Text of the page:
How to Create Your Own Park Strip

Updated: Jun 23, 2019


  • Measure the area you want as a park strip to figure out how much soil and additives you'll need

  • Get a soil analysis, utility line check, and water check

  • Design park strip

  • Kill turf in the park strip area, till in dead turf, and remove all rocks and debris

  • Add soil additives and plant

  • Reduce weeding by adding pre-emergent herbicide and mulch

  • Maintenance plants by trimming and deadheading

You've finally settled into your house, everything has been put in it's proper place inside, and you finally feel like everything's coming together. You walk outside and you realize, you hate the look of your front yard and you really think it needs a change. Maybe you've lived in your house for 20 years and are finally getting around to fixing your yard up to something you could be proud of. No matter where you are in your landscaping projects this outline of park strip design should help you out, even if it only acts as a check list.

Where to start

There's a few things you'll want to with. First measure the strip you are wanting to turn into a park strip. So you can determine the number of plants and amount of soil amendments you'll need.

You'll want to contact the city to get a copy of any landscaping ordinances. Larger cities often have ordinances restricting residents on how tall your trees, shrubs, and plants can be, even what type of plants can be grown.

Next, you'll want to do a soil analysis. Contact a county extension agent for a soil sample packet or send a soil sample to your local university (if they do soil analysis), check around to see who does it. If you live near Utah, Utah State University does soil analysis for a fee.

Another option is to do a home soil test for free. All you need is to fill a quart mason jar with some soil, about a fourth of the way up, fill the rest with water and give it good shaking. The layers of the soil will settle at different rates allowing you to see the texture of the soil, giving you a rough estimate of the composition of your soil.

If you'll be using a sprinkler system, you'll want to do a water audit. Utah residents simply need to contact Slow the Flow and get a free water audit. You may have to modify your current sprinkler system though.

You'll want to get in contact with your local utility line location services. Here in Utah, Blue Stakes can help you out. You can submit a request online or call them at 1-800-662-4111.

At this time, start coming up with a landscape design. You can bring in a landscape designer or search for a template online. A good resource for Utah residents is Localscapes. They have several templates that work well for the Utah climate that can be adapted to needs.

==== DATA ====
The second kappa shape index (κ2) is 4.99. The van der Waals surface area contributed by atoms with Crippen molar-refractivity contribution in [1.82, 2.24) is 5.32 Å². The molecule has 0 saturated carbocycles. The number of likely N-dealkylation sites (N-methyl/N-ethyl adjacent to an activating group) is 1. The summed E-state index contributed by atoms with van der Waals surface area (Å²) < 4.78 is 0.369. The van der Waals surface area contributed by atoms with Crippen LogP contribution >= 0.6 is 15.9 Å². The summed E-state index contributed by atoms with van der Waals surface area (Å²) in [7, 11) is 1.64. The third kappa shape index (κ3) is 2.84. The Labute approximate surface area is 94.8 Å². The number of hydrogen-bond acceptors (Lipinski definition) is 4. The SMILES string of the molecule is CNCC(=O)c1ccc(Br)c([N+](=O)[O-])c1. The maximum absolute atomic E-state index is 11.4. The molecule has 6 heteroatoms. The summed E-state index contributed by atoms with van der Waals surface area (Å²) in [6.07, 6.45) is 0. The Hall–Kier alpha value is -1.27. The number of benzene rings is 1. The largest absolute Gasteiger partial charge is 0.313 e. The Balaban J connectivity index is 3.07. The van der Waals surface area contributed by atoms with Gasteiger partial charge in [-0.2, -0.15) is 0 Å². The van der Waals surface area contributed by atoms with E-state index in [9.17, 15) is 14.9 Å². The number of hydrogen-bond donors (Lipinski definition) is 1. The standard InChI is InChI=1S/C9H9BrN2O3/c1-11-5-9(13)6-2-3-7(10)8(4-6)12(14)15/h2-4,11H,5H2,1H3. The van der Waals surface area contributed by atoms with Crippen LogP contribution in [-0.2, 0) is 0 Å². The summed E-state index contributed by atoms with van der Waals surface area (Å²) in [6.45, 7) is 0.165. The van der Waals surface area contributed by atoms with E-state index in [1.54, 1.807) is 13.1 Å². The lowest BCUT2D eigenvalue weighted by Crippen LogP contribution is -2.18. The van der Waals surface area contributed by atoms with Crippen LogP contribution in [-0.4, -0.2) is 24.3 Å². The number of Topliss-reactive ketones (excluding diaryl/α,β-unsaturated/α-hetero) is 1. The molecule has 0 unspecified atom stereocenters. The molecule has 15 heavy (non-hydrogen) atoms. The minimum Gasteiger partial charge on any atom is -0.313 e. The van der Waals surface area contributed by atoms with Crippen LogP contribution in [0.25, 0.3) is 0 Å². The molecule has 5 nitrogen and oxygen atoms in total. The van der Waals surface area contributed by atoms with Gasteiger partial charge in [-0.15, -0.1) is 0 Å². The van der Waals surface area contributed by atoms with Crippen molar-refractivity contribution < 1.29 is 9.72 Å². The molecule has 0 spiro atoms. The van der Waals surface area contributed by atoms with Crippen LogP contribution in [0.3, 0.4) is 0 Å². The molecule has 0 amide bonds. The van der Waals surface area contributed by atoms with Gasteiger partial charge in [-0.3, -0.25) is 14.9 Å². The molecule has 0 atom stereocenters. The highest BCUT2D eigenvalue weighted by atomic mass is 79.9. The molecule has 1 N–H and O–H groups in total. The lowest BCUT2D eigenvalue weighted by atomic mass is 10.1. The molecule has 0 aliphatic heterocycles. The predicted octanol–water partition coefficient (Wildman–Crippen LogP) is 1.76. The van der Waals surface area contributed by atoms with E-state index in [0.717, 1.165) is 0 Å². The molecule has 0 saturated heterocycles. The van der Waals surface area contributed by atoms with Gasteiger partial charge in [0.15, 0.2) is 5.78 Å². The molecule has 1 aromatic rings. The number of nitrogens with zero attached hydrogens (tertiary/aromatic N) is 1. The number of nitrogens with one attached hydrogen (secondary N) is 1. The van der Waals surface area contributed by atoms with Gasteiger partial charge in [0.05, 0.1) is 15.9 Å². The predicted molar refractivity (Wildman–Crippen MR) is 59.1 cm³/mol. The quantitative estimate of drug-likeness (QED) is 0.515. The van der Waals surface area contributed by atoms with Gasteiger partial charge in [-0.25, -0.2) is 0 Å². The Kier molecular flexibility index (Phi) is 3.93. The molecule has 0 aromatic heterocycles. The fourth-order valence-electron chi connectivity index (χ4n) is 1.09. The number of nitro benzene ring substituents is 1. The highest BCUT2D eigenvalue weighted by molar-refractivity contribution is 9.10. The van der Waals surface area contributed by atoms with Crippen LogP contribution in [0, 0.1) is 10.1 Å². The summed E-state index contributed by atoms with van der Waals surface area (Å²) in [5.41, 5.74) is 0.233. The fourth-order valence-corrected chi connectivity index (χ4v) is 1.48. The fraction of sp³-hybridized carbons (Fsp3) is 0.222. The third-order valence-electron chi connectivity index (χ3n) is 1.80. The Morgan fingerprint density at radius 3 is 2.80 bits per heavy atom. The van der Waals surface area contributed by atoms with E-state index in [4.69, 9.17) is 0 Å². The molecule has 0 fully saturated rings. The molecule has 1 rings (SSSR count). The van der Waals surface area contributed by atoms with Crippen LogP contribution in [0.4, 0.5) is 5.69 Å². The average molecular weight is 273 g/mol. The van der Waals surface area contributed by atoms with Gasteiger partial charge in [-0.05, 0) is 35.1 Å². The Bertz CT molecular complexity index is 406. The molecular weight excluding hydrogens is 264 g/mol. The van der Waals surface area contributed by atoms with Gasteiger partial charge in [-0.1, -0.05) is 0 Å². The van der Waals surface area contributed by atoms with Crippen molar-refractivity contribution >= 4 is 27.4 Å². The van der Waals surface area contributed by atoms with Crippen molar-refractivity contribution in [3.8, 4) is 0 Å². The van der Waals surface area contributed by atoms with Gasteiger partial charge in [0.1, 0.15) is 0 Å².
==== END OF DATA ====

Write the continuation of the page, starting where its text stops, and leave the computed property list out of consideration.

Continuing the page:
The Good Bit

We then move on to actually creating your park strip. If the area is covered in turf, you're going to need to take that out. The most effective way is simply to kill that section by using Round-up or any other glyphosate based herbicide. It may take a second round of application, but wait 7 - 10 days before the second application.

Once the 7 - 10 days pass and the area looks dead, start tilling the area. This will loosen the dead roots, rocks, and anything else that was hidden below. Once done rake up all of the roots, rocks, and debris.

Now it's time to add in the soil amendments. This means organic matter (such as manure), top soil, coir fiber, anything your soil needs based off of your soil analysis. This is to prep the area so all the plants will grow the way you want them to.

Planting Time!

If you created a design of your park strip before hand this part gets a whole lot simpler because most things should've been taken into consideration. If you didn't, keep in mind space between the plants, height of the plants, if/where the walk way will go.

Note on planting: If plants are placed too close to each other one plant may crowd out the other. We run into this problem at the nursery. Also keep in mind that no single plant will bloom from early spring to late fall. We encourage you to take into account that plants bloom at different times and the best gardens have plants that bloom at different times through out the year.

The Nitty Gritty

Now that everything's planted, you're done! Just kidding, there's quite a bit to do. To reduce the future weeding work, a pre-emergent herbicide can be applied. This herbicide doesn't harm anything that's currently growing, it simply stops germination. Adding mulch to the top layer will also help control the weeds and even retain soil moisture.

Getting the watering times right is also key. Most plants in your park strip aren't swamp plants, so figure out when the best times to water are and for how long.

Last thing is with every plant there is an inherent amount of care, one aspect that is overlooked is deadheading. Deadheading means removing the spent blooms. Deadheading is vital to keeping the plant looking pleasant, healthy, and in some cases, causes the plant to continue blooming.

298 views0 comments

Recent Posts

See All

A Plethora of Peaches (Recipes)

For those of you who missed our class on peaches here are the recipes that were shared: Fresh Peach Pie 2 Cups Sugar 6 Tablespoons Cornstarch 1 Cups Water 1 Package Peach Jello Approx. 5 Cups Peaches,